During our teenage years, many of us long to be something more. We feel trapped in our skin and long for a sense of adventure, without realizing that the real life-changing experiences are right underneath our noses. “Lady Bird” does a remarkable job of capturing this feeling of restlessness. Greta Gerwig’s directing effort is part coming-of-age tale and part love note to her hometown of Sacramento. It will remind everyone everywhere of their own American high school experience. While this movie hits all the traditional buttons of any great flick about growing up and embraces some new ideas stylistically, it’s also held back by story beats are so predictable you can see them coming from a mile away leaving viewers wishing that most of the best lines weren’t spoiled by the trailers.
Saoirse Ronan plays seventeen-year-old Lady Bird (given name Christine). She is quirky and edgy, truly a bird flying in a flock of one. She dreams of someday leaving Sacramento and her family from the other side of the tracks behind. The film is set in her senior year of high school in the year 2002. The year offers a road block for Lady Bird who longs to travel to New York City for college, but in the aftermath of 9/11 she finds herself constantly reminded of the rise of terrorism and knows that she will probably just need to settle for UC Davis. Ronan is truly wonderful in this role and a breath of fresh air to the Hollywood acting community at large. She makes us feel that in our formative years we either were her or knew someone just like her. A lot of her comedy comes from the fact that she takes herself way too seriously (a mistake that we all made as teens). The true beauty is in the way Gerwig crafted the teenagers to feel like real people instead of rehashing the high school characters that we have all seen before.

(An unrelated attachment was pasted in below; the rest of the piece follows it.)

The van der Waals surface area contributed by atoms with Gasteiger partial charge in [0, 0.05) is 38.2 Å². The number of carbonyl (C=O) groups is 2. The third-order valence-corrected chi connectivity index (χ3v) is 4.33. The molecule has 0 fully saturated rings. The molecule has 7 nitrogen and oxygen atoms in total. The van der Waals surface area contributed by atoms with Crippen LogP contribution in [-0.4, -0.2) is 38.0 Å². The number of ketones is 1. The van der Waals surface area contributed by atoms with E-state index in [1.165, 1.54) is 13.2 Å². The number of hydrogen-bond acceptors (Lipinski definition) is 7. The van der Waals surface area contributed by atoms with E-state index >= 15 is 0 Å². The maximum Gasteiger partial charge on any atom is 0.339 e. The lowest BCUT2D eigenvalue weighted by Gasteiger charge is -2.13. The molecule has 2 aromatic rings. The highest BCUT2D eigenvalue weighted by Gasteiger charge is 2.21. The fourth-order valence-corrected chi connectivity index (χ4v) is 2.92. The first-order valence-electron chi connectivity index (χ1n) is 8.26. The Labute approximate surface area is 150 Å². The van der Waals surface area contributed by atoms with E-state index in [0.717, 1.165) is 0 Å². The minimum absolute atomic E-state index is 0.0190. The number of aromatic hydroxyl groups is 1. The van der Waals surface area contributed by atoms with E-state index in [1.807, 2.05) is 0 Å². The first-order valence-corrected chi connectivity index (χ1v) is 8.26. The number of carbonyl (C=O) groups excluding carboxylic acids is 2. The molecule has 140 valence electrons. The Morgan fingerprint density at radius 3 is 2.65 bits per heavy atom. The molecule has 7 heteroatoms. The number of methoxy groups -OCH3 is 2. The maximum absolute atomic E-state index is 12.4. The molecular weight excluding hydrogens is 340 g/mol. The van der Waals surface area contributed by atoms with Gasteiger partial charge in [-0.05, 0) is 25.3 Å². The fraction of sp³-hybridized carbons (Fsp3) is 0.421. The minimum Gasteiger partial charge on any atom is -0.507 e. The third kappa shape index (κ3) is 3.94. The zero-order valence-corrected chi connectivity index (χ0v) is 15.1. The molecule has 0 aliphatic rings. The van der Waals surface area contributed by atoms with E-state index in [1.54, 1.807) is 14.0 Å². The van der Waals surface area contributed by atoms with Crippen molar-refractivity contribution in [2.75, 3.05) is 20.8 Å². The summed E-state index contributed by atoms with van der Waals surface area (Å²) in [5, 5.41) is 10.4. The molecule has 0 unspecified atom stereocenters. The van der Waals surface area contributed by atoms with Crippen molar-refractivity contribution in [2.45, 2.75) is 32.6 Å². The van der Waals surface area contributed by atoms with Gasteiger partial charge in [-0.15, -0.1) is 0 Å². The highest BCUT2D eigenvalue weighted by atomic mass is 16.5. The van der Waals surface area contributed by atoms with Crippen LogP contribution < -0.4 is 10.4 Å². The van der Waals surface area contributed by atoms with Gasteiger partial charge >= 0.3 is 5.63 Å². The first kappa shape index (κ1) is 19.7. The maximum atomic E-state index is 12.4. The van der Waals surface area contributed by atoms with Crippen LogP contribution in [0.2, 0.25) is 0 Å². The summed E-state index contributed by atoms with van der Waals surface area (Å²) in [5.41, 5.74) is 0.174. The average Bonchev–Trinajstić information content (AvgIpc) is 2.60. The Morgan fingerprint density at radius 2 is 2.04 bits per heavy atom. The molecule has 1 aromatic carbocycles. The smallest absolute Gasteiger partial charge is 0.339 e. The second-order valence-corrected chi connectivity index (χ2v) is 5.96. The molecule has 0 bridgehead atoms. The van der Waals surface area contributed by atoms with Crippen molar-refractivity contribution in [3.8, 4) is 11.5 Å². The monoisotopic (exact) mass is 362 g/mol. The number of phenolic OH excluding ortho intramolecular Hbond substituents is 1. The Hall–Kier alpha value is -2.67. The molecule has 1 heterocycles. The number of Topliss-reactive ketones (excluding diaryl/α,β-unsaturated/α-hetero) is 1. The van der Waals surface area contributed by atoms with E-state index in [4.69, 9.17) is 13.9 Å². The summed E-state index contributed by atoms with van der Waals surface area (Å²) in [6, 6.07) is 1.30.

As much as the story is Lady Bird’s, it is equally her mother’s. Marion, played by Laurie Metcalf, is struggling to give her only daughter the life she never had by working double shifts at her job. While Marion tries to act tough and passive aggressive, there is so much love behind her façade. She just doesn’t want to see her daughter get hurt but also can’t stand the thought of losing her baby girl. From the character’s very first scene, we feel this love in their every word as Marion confesses that she sent her daughter to Catholic school because Lady Bird’s older brother saw a boy get stabbed at the public high school. Whether they like it or not, Marion and Lady Bird are more similar than different, especially in the way that they both fear letting the other one down, but are too stubborn to admit this.
Stylistically, “Lady Bird” feels flawless. The editing keeps the story from lagging and gives the comedy some punch. The movie is undoubtedly a great example of coming-of-age storytelling and acting, but as whole it lacks new ideas in the story department, making it feel predictable. Even though the film is based on Gerwig’s actual life and not just a standard Hollywood writing formula, audience members will still find themselves guessing every beat along the journey through Lady Bird’s final high school year.